Ukrainians Fight Valiantly

Directly after the invasion, Ukrainian foreign minister Dmytro Kuleba said, “Putin has just launched a full-scale invasion of Ukraine. Peaceful Ukrainian cities are under strikes. This is a war of aggression. Ukraine will defend itself and will win. The world can and must stop Putin. The time to act is now.”

Since then, Ukrainian men and women have defended their country with honor, banding together to sabotage the invasion with molotov cocktails and other creative methods like destroying key bridges. 

It is not just the Ukrainian people defending their country. Despite being offered asylum, Ukrainian President Volodymyr Zelenskyy has also chosen to remain behind and fight off the Russians with his countrymen. His bravery has drawn international recognition and support from opposition parties.

“Zelenskyy has rallied even traditional partners of Putin to his cause and helped buy political space for the West to take a hatchet to the Russian economy,” said Brian O’Toole, a former Treasury Department sanctions official.

Ukraine's bravery and freedom-loving spirit has earned it the nickname the "Texas" of Europe. 

Despite Ukraine's bravery, they are outmatched when it comes to weapons and numbers, and won't be able to defeat Russia without Western aid.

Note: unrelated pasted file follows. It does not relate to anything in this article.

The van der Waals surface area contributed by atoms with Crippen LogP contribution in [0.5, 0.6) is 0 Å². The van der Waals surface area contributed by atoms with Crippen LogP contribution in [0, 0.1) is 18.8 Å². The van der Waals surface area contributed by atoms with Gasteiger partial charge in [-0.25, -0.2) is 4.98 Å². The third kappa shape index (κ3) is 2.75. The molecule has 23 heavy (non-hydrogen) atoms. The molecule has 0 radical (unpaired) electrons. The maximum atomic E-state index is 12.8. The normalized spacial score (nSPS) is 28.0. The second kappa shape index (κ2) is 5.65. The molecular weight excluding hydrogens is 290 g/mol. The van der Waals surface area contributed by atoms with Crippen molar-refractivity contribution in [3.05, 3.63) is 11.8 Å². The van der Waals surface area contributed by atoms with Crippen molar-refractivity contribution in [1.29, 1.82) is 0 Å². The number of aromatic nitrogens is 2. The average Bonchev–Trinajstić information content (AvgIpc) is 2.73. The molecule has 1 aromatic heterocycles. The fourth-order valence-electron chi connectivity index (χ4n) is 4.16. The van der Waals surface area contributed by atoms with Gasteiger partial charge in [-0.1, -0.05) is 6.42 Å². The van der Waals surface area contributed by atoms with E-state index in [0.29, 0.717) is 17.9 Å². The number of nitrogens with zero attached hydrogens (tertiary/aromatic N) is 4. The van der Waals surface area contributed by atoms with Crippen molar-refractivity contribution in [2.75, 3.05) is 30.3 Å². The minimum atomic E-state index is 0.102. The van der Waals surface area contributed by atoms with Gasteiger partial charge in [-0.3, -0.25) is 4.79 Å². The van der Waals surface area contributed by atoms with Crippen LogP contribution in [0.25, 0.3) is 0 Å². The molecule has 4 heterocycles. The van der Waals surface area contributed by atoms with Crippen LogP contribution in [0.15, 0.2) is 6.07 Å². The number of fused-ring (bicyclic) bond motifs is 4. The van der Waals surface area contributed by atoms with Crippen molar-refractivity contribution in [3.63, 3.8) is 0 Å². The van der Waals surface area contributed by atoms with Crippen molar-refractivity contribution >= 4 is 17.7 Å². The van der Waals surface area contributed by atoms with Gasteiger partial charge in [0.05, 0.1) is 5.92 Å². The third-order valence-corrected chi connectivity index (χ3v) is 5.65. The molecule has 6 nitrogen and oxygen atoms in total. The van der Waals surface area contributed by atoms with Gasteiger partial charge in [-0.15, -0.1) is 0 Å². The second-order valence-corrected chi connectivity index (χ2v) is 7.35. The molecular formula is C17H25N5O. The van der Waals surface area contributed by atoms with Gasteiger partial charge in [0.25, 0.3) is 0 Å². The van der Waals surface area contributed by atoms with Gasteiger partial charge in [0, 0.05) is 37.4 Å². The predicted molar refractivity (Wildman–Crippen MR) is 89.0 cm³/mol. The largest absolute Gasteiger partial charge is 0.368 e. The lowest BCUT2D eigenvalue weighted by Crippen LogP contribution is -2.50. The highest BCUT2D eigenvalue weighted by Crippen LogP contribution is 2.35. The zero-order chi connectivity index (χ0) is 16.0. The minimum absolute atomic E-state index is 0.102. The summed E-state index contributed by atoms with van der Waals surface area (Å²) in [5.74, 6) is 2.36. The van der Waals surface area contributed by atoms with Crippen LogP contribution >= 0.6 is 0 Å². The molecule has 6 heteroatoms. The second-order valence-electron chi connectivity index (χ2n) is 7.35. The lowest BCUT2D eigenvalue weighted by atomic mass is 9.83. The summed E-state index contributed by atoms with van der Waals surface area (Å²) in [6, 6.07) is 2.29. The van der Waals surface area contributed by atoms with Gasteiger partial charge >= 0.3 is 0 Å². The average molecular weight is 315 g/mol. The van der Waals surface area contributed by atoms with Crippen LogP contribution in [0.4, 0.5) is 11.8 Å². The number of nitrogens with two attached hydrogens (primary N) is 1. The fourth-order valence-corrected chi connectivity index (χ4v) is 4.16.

ukraine soldiers.jpeg

@Picture Alliance/ AP Photo

Latest on Ukrainian Defense

Winter 2022

  • Ukrainian forces have destroyed Russian combat units that fired upon a maternity hospital in Zaporizhzhia. 

  • Ukrainian authorities gradually restored power after Russian strikes on power grid left millions in the dark. 

Americans Unify in Bipartisan Support for Ukraine

Republican and Democrat leaders have taken to Twitter to express their support for the people of Ukraine and America’s unwavering commitment to freedom. 

 

“The people of #Ukraine are tough people who will NEVER accept being ruled by #Putin,” “Men,women,children,the elderly,they are going to fight. And they are going to maim & kill alot of Russians,” tweeted  Republican Senator, Marco Rubio. 

 

“We must be unceasingly in our assistance to the Ukrainian people. We must levy crippling sanctions on Russia. And we must cut off Putin and his cronies from the global economy. A strong, swift response is vital,” Sen. Chris Murphy (D-Conn.) posted on Twitter.

“Our response here is greater than Russia and Ukraine; what we choose to do will also send a message to China on Taiwan,” Sen. Kevin Cramer (R-N.D.) said. 

Conservatives and Democrats alike support President Biden's decision to band with G-7 leaders to enact extreme consequences for what he called a “needless act of aggression against Ukraine and global peace and security.”

 

His sanctions have support from both parties as lawmakers have already called for emergency legislation to boost Ukraine’s defenses and hit back at Putin.